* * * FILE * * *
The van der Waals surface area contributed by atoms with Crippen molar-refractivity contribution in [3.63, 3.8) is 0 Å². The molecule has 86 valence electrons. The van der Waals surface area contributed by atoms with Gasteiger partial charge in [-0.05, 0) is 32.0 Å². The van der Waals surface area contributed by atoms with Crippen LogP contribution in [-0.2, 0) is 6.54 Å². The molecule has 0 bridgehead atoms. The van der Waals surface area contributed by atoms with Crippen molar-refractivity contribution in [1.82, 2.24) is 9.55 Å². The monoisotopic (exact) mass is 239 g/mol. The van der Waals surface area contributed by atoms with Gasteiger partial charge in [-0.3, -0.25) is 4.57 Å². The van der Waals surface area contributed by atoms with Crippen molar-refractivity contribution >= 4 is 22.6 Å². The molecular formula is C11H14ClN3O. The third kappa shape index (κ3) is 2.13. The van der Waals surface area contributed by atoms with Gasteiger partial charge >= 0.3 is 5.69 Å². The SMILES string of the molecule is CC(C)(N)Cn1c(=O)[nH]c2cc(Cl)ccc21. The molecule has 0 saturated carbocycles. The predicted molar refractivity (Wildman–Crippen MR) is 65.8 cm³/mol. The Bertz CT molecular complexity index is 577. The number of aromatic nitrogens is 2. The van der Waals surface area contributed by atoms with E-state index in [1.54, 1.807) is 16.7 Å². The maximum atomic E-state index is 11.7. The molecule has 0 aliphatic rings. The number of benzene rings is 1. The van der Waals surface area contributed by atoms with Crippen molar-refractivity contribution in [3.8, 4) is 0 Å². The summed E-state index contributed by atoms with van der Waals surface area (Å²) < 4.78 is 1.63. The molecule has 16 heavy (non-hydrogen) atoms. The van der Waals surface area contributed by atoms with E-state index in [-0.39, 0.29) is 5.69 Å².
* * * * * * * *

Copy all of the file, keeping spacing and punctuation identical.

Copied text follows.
The van der Waals surface area contributed by atoms with Crippen molar-refractivity contribution in [3.63, 3.8) is 0 Å². The molecule has 86 valence electrons. The van der Waals surface area contributed by atoms with Gasteiger partial charge in [-0.05, 0) is 32.0 Å². The van der Waals surface area contributed by atoms with Crippen LogP contribution in [-0.2, 0) is 6.54 Å². The molecule has 0 bridgehead atoms. The van der Waals surface area contributed by atoms with Crippen molar-refractivity contribution in [1.82, 2.24) is 9.55 Å². The monoisotopic (exact) mass is 239 g/mol. The van der Waals surface area contributed by atoms with Gasteiger partial charge in [-0.3, -0.25) is 4.57 Å². The van der Waals surface area contributed by atoms with Crippen molar-refractivity contribution >= 4 is 22.6 Å². The molecular formula is C11H14ClN3O. The third kappa shape index (κ3) is 2.13. The van der Waals surface area contributed by atoms with Gasteiger partial charge >= 0.3 is 5.69 Å². The SMILES string of the molecule is CC(C)(N)Cn1c(=O)[nH]c2cc(Cl)ccc21. The molecule has 0 saturated carbocycles. The predicted molar refractivity (Wildman–Crippen MR) is 65.8 cm³/mol. The Bertz CT molecular complexity index is 577. The number of aromatic nitrogens is 2. The van der Waals surface area contributed by atoms with E-state index in [1.54, 1.807) is 16.7 Å². The maximum atomic E-state index is 11.7. The molecule has 0 aliphatic rings. The number of benzene rings is 1. The van der Waals surface area contributed by atoms with Crippen molar-refractivity contribution in [3.8, 4) is 0 Å². The summed E-state index contributed by atoms with van der Waals surface area (Å²) < 4.78 is 1.63. The molecule has 16 heavy (non-hydrogen) atoms. The van der Waals surface area contributed by atoms with E-state index in [-0.39, 0.29) is 5.69 Å².